When Poh* shared with his parents that he had become a ’believer of God’, his father threatened to kill him.Like thousands of secret believers in Vietnam, he and his family have risked their lives to walk with Jesus. Here he shares his story.
‘My father threatened to kill me’
In the area of Vietnam near the Chinese border where Poh lives, Christian converts are secret believers, because when they reveal their new faith, especially to their family, discrimination, threats and violence often follow. Leaving the village religion is seen as a betrayal to family and tribe. In Poh’s case, he’s part of the Hmong people group. His village worships spirits and persecutes anyone who leaves the community faith.
He remembers the first time he told his mother and father, “I am a believer of God” – six words that would change his life.
He says, “On that day, my father threatened to kill me.”
Image: Life in rural Vietnam
At 20, Poh has already seen a lot of life, both pain and joy.
He became a Christian after he got married – he met his wife Mai* at school. She was already a Christian. After they married, he moved in with Mai’s family…
“When I got away from my family, I decided to accept Christ,” Poh says. “The Holy Spirit helped me know that I didn’t want to go back to my old ways.”
But when Poh had children, his family expected them to make sacrifices on their behalf as part of the local religion. But Poh said ‘no’.
“I told them I was a believer in God,” he says. “I told them I am a Christian man.”
Immediately, Poh’s father gathered all the family relatives and villagers to force his son to renounce his faith. Wanting to please his father and fearing for his life, Poh obeyed. But in his heart, he says, “I knew I still loved Jesus.”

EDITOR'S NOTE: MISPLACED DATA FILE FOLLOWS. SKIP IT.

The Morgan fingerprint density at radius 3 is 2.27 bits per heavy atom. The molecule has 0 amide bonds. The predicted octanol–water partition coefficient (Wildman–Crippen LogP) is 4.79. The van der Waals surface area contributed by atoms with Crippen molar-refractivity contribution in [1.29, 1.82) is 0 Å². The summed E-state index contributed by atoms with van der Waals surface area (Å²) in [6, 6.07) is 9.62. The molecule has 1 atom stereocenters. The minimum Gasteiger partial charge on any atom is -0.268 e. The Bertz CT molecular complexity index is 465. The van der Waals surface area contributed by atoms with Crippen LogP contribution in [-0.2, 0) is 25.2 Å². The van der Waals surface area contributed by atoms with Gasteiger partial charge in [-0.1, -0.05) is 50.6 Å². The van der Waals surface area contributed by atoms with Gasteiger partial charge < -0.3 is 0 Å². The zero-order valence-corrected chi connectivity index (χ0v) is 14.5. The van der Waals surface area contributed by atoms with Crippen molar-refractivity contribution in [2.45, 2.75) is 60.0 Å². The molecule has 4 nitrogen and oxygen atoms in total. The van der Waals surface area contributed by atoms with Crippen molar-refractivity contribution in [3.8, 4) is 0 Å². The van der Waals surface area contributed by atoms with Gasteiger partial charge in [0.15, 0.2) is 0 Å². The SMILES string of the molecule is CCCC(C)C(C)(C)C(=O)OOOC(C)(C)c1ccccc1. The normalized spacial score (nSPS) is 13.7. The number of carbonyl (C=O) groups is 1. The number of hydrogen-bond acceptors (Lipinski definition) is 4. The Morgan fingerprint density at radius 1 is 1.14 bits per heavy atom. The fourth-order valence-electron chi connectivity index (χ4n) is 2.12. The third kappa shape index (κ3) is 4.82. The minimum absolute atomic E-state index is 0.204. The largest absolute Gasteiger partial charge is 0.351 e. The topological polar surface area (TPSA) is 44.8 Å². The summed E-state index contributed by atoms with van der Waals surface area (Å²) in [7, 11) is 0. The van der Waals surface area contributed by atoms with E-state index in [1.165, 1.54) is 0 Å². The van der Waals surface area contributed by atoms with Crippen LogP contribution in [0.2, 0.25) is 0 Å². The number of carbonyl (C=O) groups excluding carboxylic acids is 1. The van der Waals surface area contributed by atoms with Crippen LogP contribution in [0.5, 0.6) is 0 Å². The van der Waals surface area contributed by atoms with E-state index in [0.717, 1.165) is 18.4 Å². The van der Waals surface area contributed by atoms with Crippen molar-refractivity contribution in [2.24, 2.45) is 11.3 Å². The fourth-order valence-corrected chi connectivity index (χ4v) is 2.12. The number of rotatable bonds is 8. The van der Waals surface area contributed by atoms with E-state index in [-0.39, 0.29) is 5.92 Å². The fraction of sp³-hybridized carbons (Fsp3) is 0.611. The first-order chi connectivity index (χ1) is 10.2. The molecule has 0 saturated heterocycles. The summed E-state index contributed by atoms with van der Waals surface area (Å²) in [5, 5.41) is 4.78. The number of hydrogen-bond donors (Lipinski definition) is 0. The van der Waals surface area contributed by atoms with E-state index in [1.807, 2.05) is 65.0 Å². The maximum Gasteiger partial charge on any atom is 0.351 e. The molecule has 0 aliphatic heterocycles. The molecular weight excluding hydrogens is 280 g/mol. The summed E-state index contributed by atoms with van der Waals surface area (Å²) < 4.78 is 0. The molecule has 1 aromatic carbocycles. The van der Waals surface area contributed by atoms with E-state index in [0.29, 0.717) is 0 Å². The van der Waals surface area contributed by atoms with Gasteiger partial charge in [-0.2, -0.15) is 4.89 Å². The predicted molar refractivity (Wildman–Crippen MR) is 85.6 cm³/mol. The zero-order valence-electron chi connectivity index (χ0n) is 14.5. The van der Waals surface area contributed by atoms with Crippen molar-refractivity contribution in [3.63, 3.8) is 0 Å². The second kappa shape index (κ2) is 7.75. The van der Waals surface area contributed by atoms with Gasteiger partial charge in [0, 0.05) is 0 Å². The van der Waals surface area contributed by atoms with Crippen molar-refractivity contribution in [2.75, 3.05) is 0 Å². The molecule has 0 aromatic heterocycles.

A year later, Poh decided to share his faith again. He even told his parents he was now part of a church and that he was regularly attending worship services each week with his wife and her family.
Once again, Poh’s father gathered his relatives and the chief of the village to force his son to renounce his faith. For hours they taunted, mocked and pressured him.
The situation grew more violent. At one point, someone tried to tie him up. “My father picked up a rock to throw at me. The other people around were trying to stop my father from killing me,” he recalls.
But this time, Poh stood firm, “I knew in my heart I would not publicly renounce my faith again,” he says.
The threats and harassment continued – villagers warned Poh that his father would kill him. Still, Poh didn’t bend, “I said: ‘No. No, I won’t give up. I have come this far. I don’t want to go back. I will continue to believe in Christ.’”
Image: Open Doors partners worked with Poh’s church to buy land and help his family build a home
Poh hasn’t seen his father since the attacks – the last one was about a year ago now. He says the reason why his father and family persecute him is “Because they don’t know God… My prayers for my parents and my family is that one day they will accept Jesus Christ.”
He offers encouragement to other persecuted believers: “My prayers for all those who are in the same situations as me is that they will stand strong in their faith.”
Poh and his family now live in the village where his in-laws live. Thanks to your support, Open Doors was able to work with his church to buy land and help his family build a home.
“I am thankful for this house,” he says. “It gave us a home we can call our own where we can continue to follow Christ, where we can pray and read the Bible to our children.”
Want to experience just some of what it’s like to be church as a secret community of believers? Get our new version of Secret Church to journey with hidden believers, seeing how they worship, learn from the Bible, pray and be community together. Plus, we’ve created the resource to work over a video chat – so it’s completely lockdown friendly!
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imprisoned, falsely accused, and hated simply for following Jesus.